3.1. Absorption Measurements
The comparison of the Hansen solubility parameters of the polymer material and the solvent already allows an assessment of the interaction and aggressiveness of the solvent to the polymer. In particular, the ESC behavior depends on the size of the solvent molecules and the molar volume of the SCA which depends on the molecular structure. The smaller the size of the solvent molecule, the better the solvent penetrates into the polymer material. The more similar the Hansen solubility parameters of solvent and polymer are, the more aggressive the solvent. The Hansen and Hildebrand solubility parameters of PMMA and the SCAs used, and their molar volumes are listed in Table 1
Comparing only the molar volume of the SCA, DI is the solvent with the lowest molar volume and thus the highest diffusion rate in PMMA. Therefore, EG and NH should be absorbed more slowly.
In contrast to the molar volume, NH comes closest to PMMA with 15.3 when comparing the total Hildebrand parameter δT of the solvents with the value of PMMA (20.0). This indicates that NH is more aggressive compared to DI and EG as it has higher chemical compatibility. Therefore, NH may dissolve PMMA faster over time or at elevated temperatures.
To get a first insight into the absorption properties of DI, NH, and EG in PMMA, absorption tests were performed. The uptake of the SCA was measured by the increase in the weight of the samples. The results are shown in Figure 2
at 23 °C (a) and 48 °C (b).
None of the SCAs led to a strong dissolution of PMMA at 23 °C or 48 °C. Thus, all solvents can be used as SCA for the ESC measurements under dynamic loading. The absorption curve for DI is approximately Fickian, with a weight gain after 100 d of 1.5% at 23 °C (a). This is the expected behavior for a liquid with limited chemical compatibility but small molecular size [20
]. Swelling of the material was not observed. The investigations at 48 °C (b) showed that the diffusion takes place at a higher speed and that a plateau is reached after about 50 d. The diffusion rate in PMMA is therefore much higher compared to lower temperatures. A possible explanation regarding the large error bar is the strong diffusion rate on one side and the rapid increase in interaction between fluid and polymer. The possible movement allows for water to diffuse into the polymer but also out of the polymer. The steady increase in weight achieved in 100 days at room temperature is achieved 10 times faster.
Compared to DI, the diffusion behavior for EG and NH is completely different regardless of temperature. Despite the strong difference in molar volume—the value for EG is much smaller than the value for NH—and δT
(NH is much closer to the value of PMMA than EG), both SCAs initially showed only a small weight loss over the measurement time (less than 0.5%). This could be due to the solubility of mobile components in PMMA. This effect was previously described in the literature [19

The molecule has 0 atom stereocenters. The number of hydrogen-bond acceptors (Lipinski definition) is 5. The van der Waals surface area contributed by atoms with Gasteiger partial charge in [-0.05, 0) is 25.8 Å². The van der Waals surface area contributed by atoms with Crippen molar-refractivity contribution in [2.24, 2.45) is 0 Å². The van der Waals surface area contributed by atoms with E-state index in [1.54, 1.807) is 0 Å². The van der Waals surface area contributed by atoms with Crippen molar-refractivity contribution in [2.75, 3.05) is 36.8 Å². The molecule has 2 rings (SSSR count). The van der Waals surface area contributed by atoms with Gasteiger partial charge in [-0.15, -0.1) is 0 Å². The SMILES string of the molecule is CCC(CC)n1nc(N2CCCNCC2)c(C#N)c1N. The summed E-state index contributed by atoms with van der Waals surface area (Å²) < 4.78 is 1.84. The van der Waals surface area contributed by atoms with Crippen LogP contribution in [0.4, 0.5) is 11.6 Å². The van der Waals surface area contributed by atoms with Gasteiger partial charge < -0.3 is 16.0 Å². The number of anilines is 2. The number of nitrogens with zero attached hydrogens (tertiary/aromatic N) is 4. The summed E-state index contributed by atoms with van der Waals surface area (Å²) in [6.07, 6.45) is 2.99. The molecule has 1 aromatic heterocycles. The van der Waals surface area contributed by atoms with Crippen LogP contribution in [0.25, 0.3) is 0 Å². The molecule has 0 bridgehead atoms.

]. From the results shown, it can be concluded that there is little or no interaction of the solvent with PMMA. Fracture-mechanical fatigue crack propagation tests, in which diffusion plays a minor role, can help to investigate the influence on the mechanical properties in more detail.
3.2. Fatigue Crack Growth Experiments
For the second part, the influence of SCA on the mechanical behavior of PMMA in the fatigue crack propagation test was investigated. The focus was on how the SCA and the wetting process affect crack propagation. This was assessed by using the characteristic values: ΔKth
, the slope of the FCP curve in area II, and Kcmax
. Figure 3
shows the FCP measurements for the pure PMMA without medium and the ESC behavior for the type of wetting, (a) previous immersion of the CT sample with crack for 30 d at 48 °C and in situ wetting, (b) the entire sample up to the crack tip.
When comparing the crack propagation curve of the pure PMMA material and the samples previously immersed in EG (blue curve) and NH (green curve) (a), no influence can be seen after 30 d at 48 °C storage condition. All three curves are almost congruent. The characteristic values ΔKth
, steepness of the curve and Kcmax
are identical within the measurement accuracy (Table 2
). The analysis of the fracture surfaces of the specimens by SEM support our findings (Table 3
). The fracture surfaces of the pure PMMA and the previously stored samples with EG and NH all look identical. These results are somewhat surprising since FCP measurements are very sensitive and can detect minimal differences in crack propagation behavior. From this it can be concluded that there is no influence of EG and NH on the crack propagation behavior under these storage conditions. Even the crack of about 1 mm in the CT sample does not accelerate the diffusion of SCA into the sample or to the crack tip. When comparing the fracture surfaces of the pure PMMA and the samples 8N/NH/st48/30d and 8N/EG/st48/30d previously stored in EG or NH, no differences are discernible. All surfaces are structureless and smooth, as is usually the case with a brittle material such as PMMA.